For this one, I used a pretty French label. I cropped, inked, and sanded it, then used Mod Podge (love that stuff) to attach it to the glass. Then I tied a bit of lace around the neck of the jar.

This one had another French label, with the same treatment as the last one, only I used some sheer ribbon instead of lace.
All in all, I quite enjoyed myself, and it was a fairly quick project. There's a lot of versatility with these--you can vary the jars, the attachments, whatever you use to fill them, and so forth. It makes for a cheap decorative way to store memorabilia.

Thursday, July 28, 2011

Angry Tree Drawing

Charcoal. August, 2010.
I have a few rather moody drawings of trees I've nicknamed my "angry tree drawings". This is one of my favorites. (Though, looking back at it now I'm tempted to work back in--or just start another one! :P) This was done on gray charcoal paper, 12" x 18" (it comes out a little shorter with the top cropped off) using white and black charcoal, mostly charcoal pencils with some vine as well.

Angel Doodle

An angel, done with a blue pen in a little sketchbook of mine a couple of months ago. This probably qualifies as a doodle, if an ambitious one; I drew it straight on with the pen and basically made it up as I went along. I would enjoy revisiting this concept someday with pen & ink or charcoal.
I was aiming for mimicking an etched type of style with this one...but mostly I was just having fun.


Little sketch of a mermaid I did a couple of nights ago, in pen & ink (first drawn, very loosely, with pencil). If you look at the waves, I snuck in the words "Teach me to hear mermaids singing" in a fit of nerdiness. It's a reference to a John Donne poem, Song, which I'm familiar with thanks to my favorite book Howl's Moving Castle by Diana Wynne Jones. The poem's also used in Neil Gaiman's book Stardust.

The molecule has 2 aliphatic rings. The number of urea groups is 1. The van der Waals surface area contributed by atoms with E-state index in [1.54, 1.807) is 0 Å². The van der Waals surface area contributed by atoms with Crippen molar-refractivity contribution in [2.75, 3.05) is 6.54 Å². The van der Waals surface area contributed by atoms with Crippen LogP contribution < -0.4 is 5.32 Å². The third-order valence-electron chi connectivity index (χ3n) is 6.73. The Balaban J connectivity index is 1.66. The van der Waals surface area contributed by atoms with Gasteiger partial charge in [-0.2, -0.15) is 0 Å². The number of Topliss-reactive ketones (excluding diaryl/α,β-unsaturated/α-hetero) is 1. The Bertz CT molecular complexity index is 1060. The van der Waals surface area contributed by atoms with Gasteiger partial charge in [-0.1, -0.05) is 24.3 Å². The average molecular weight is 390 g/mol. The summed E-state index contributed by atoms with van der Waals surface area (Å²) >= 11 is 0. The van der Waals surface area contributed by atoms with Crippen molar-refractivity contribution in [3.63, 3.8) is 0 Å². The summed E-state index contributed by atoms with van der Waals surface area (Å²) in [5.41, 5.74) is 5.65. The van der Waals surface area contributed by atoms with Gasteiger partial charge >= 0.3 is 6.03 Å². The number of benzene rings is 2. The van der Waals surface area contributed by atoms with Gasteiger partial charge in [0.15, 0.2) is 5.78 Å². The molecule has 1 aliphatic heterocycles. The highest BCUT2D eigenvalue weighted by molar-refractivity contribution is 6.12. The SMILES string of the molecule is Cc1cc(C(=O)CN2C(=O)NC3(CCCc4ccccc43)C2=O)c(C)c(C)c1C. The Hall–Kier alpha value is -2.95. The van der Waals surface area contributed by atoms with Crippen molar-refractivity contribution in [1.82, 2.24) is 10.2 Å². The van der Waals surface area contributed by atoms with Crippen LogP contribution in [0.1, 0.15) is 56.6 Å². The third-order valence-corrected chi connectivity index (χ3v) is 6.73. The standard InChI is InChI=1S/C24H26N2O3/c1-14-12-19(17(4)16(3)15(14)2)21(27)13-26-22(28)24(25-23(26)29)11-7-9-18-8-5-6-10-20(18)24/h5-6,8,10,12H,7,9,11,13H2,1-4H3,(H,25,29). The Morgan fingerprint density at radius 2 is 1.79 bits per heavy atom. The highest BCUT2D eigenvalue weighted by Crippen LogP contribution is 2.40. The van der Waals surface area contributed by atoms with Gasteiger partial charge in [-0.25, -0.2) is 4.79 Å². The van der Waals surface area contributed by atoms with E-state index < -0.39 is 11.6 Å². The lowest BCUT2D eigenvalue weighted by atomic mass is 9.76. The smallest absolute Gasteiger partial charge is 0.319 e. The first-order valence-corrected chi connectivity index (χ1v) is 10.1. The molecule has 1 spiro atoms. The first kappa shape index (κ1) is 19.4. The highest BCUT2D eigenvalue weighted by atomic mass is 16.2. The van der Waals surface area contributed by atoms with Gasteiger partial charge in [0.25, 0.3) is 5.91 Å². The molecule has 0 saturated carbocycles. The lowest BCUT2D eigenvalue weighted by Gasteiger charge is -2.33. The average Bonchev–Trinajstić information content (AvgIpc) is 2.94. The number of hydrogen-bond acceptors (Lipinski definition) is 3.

But, for the drawing itself. Not wild about the pose (my mermaids are still too stiff), but I had a lot of fun stylizing it like that. Incorporating text was a fun experiment as well--I could see trying that more often.

Here's another mermaid I did a while back, also in pen & ink and rather art nouveau. It's silhoutted, mostly in attempt to mimic my fairy drawing (see my profile pic)--I've yet to succeed in creating a silhoutte I like as much as that one (depressing when I created it in 2007--the fairy one, not the mermaid).
Even stiffer. I'm not thrilled with this one. I did enjoy drawing the rock and waves like that. Her tail reminds me of a Chinese dragon. This was drawn either early 2011 or late 2010.

I'm not quite sure of the reason for my fascination with drawing mermaids on rocks (I did one a couple of weeks ago on a leftovers box, too--talk about creative medium) but I will admit that my childhood obsession with Disney's The Little Mermaid probably didn't help. Of course, I love the fairy tale just as much if not more, despite its sobering conclusion. (Side note: If you follow my fairy tale links to, on the lefthand column you can find the link "illustrations" for pictures of artwork for that particular fairy tale by various artists--or you can go straight to the illustration gallery. I've had a lot of fun browsing through those; you may want to check them out.)